How often did you turn to your dad for input during the script stage and during production — and what was the most valuable nugget he gave you?
Reitman: My father has been giving me the best film advice literally since I started filmmaking. I remember talking to my dad on the phone the night before my first day on Thank You for Smoking, and he said, “Don’t worry about it being funny. Your barometer for humor will never be as strong as your barometer for the truth. So, just make sure it’s honest.” Killer advice. Killer. And on this set, he was sitting right next to me. So, often it’d be about Ghostbusters things. We’d walk up to the terror dog and see if it was moving correctly. or look at the slime and actually judge if it was the right color. I had the world’s foremost Ghostbusters expert sitting right with me. Often, it was about just regular humanist storytelling. Do you believe the actors talking? What would make the scene feel more real? What could make it funnier? What would be a better out to the scene?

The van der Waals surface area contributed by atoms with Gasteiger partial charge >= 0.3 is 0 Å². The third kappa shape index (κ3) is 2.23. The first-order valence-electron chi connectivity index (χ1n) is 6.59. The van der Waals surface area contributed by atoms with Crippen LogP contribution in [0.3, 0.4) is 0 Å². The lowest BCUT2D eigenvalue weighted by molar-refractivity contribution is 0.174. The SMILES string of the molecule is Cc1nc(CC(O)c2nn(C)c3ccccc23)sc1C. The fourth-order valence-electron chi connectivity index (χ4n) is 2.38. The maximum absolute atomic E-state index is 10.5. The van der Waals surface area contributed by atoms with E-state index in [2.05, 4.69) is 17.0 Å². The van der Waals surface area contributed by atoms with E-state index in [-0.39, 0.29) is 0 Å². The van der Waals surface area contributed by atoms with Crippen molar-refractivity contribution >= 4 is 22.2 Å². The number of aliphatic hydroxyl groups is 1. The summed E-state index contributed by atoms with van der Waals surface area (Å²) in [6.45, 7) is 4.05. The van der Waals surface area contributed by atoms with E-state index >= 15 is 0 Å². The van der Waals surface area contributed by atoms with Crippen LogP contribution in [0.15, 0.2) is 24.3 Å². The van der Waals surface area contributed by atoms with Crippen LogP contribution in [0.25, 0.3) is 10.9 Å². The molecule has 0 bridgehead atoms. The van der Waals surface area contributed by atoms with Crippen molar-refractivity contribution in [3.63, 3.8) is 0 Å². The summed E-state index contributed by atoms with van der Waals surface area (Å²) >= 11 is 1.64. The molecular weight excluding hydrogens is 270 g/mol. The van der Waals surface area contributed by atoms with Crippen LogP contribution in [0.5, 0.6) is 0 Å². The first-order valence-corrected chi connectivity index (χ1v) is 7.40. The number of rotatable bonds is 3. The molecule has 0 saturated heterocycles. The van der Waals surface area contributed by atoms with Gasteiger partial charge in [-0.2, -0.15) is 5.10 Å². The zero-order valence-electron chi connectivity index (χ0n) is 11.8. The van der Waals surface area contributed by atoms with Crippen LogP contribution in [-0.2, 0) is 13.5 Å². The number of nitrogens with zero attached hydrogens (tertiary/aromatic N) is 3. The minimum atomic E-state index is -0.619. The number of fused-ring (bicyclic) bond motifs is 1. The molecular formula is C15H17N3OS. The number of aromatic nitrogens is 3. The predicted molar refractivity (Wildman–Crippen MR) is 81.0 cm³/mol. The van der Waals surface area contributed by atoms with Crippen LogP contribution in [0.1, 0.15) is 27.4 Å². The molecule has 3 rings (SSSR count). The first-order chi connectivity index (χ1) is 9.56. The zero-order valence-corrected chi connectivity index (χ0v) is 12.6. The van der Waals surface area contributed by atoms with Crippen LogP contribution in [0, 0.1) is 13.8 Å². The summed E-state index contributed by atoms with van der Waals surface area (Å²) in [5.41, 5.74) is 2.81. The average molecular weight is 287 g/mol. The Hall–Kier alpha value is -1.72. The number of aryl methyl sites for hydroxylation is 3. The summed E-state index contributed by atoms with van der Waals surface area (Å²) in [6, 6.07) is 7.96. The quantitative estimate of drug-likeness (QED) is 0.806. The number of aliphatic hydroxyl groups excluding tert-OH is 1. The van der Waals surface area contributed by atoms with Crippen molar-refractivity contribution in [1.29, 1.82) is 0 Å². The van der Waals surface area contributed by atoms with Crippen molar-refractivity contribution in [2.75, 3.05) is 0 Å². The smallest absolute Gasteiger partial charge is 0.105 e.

How accurate is it to say that Afterlife is a family making a film about family for families?
Reitman: It’s about as accurate as it gets. I am the son of a Ghostbuster. It’s not an accident that I have made a movie about the grandchildren of a Ghostbuster. I am telling my story, the story of having the courage to pick up the proton pack and what it feels like to carry that legacy.
After the screening at New York Comic-Con, several of us were talking and one of the things we discussed was the possibility that each of the kids represents one of the original Ghostbusters. So…